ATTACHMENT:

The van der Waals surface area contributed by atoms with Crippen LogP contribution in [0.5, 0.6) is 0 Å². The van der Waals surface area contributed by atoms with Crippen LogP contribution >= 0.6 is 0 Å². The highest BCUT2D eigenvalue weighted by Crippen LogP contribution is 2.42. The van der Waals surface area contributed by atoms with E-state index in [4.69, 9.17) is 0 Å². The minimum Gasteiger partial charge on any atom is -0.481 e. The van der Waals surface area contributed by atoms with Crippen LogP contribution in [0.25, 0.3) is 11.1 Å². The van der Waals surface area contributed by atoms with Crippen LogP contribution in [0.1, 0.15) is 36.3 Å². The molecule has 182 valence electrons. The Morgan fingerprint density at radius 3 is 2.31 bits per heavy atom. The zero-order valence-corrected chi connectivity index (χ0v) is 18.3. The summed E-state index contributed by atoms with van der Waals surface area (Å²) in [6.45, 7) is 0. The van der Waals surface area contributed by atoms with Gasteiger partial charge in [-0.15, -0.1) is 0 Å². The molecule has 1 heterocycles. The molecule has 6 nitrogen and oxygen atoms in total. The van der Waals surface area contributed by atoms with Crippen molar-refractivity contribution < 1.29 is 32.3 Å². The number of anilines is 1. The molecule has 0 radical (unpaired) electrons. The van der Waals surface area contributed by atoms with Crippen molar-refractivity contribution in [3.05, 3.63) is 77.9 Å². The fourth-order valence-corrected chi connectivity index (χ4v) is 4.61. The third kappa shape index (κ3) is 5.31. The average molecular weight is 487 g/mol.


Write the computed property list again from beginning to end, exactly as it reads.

The van der Waals surface area contributed by atoms with Crippen LogP contribution in [0.5, 0.6) is 0 Å². The van der Waals surface area contributed by atoms with Crippen LogP contribution >= 0.6 is 0 Å². The highest BCUT2D eigenvalue weighted by Crippen LogP contribution is 2.42. The van der Waals surface area contributed by atoms with E-state index in [4.69, 9.17) is 0 Å². The minimum Gasteiger partial charge on any atom is -0.481 e. The van der Waals surface area contributed by atoms with Crippen LogP contribution in [0.25, 0.3) is 11.1 Å². The van der Waals surface area contributed by atoms with Crippen LogP contribution in [0.1, 0.15) is 36.3 Å². The molecule has 182 valence electrons. The Morgan fingerprint density at radius 3 is 2.31 bits per heavy atom. The zero-order valence-corrected chi connectivity index (χ0v) is 18.3. The summed E-state index contributed by atoms with van der Waals surface area (Å²) in [6.45, 7) is 0. The van der Waals surface area contributed by atoms with Gasteiger partial charge in [-0.15, -0.1) is 0 Å². The molecule has 1 heterocycles. The molecule has 6 nitrogen and oxygen atoms in total. The van der Waals surface area contributed by atoms with Crippen molar-refractivity contribution < 1.29 is 32.3 Å². The number of anilines is 1. The molecule has 0 radical (unpaired) electrons. The van der Waals surface area contributed by atoms with Crippen molar-refractivity contribution in [3.05, 3.63) is 77.9 Å². The fourth-order valence-corrected chi connectivity index (χ4v) is 4.61. The third kappa shape index (κ3) is 5.31. The average molecular weight is 487 g/mol.